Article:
Why you shouldn't write off second-year Titans defender in LB battle

The Titans should hold a wide-open competition at inside linebacker throughout training camp. An unlikely candidate to play significant snaps could emerge.
Seattle Seahawks v Tennessee Titans
Seattle Seahawks v Tennessee Titans / Wesley Hitt/GettyImages

The expectation heading into training camp is that one of Jack Gibbens or Cedric Gray will start opposite Kenneth Murray Jr. at inside linebacker for the Tennessee Titans this season. Murray is a shoo-in after signing a two-year, $15 million contract in free agency to replace Azeez Al-Shaair. While Gibbens and Gray are straightforward choices, you shouldn't underrate second-year undrafted free agent Otis Reese IV.

A rookie UDFA out of Ole Miss, Reese IV was one of the more surprising inclusions on the Titans' initial 53-man roster last August. The safety-turned-linebacker bounced around the active roster and practice squad for the majority of the campaign before injuries made him a mainstay towards the conclusion of the season. When Reese's opportunity arrived, he maximized his chance.

Reese made his first career start against the Houston Texans in Week 16. The 225-pound speedy defender was potentially the lone bright spot in a blowout 26-3 defeat, earning national acclaim for his showing. Reese flew sideline-to-sideline, totaling a team-high 10 tackles while displaying some of the skill-set that allowed him to record 174 tackles at Ole Miss combined across 2021 and 2022. Pro Football Focus assigned him a team-high defensive grade of 89.9 for that performance.

Reese started again versus the Jacksonville Jaguars in the Week 18 regular-season finale. He tallied six tackles as the Titans defeated Jacksonville 28-20 and kept them from entering the postseason. Reese entered this offseason with some momentum at his back despite a coaching change that pitted Brian Callahan at head coach and Dennard Wilson at defensive coordinator.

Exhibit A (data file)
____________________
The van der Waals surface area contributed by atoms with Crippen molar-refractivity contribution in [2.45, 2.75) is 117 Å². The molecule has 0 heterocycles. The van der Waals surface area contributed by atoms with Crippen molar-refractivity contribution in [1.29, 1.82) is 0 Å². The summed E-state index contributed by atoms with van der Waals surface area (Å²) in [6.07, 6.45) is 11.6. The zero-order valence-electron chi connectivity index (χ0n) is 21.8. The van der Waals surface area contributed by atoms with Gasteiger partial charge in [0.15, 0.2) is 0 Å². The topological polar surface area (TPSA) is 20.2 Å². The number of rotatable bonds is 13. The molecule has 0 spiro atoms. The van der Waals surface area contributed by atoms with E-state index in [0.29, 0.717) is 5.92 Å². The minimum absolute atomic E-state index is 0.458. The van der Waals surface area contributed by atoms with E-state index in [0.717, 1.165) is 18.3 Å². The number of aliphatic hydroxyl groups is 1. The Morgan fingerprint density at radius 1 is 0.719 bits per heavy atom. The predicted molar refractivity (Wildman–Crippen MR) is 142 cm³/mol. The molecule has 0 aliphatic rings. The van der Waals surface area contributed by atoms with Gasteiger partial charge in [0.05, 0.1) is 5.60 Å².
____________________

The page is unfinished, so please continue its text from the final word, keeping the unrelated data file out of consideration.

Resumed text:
That means Reese, like Gibbens, who finished second on the team in tackles with 95 takedowns last season, is starting over in a new scheme. That certainly applies to newcomers like Murray and Gray, too. Reese should enter training camp feeling confident he can outperform Gibbens and Gray if afforded opportunity.

Inside linebacker promises to be among the most fascinating depth-chart position battles for the Titans throughout training camp and the preseason. Gibbens appears to have quickly endeared himself to Callahan and Wilson. Gibbens possesses the most experience among the choices. Gray was selected during the fourth round of the 2024 NFL Draft to serve as a future solution at the position, but the Titans have pumped the brakes on his potential immediate impact.

Reese flashed a potentially dynamic skill-set albeit via a smaller sample size as a rookie. He now faces a new challenge versus mostly different players in an overhauled system. It'll be worth monitoring Reese's progress throughout July and August.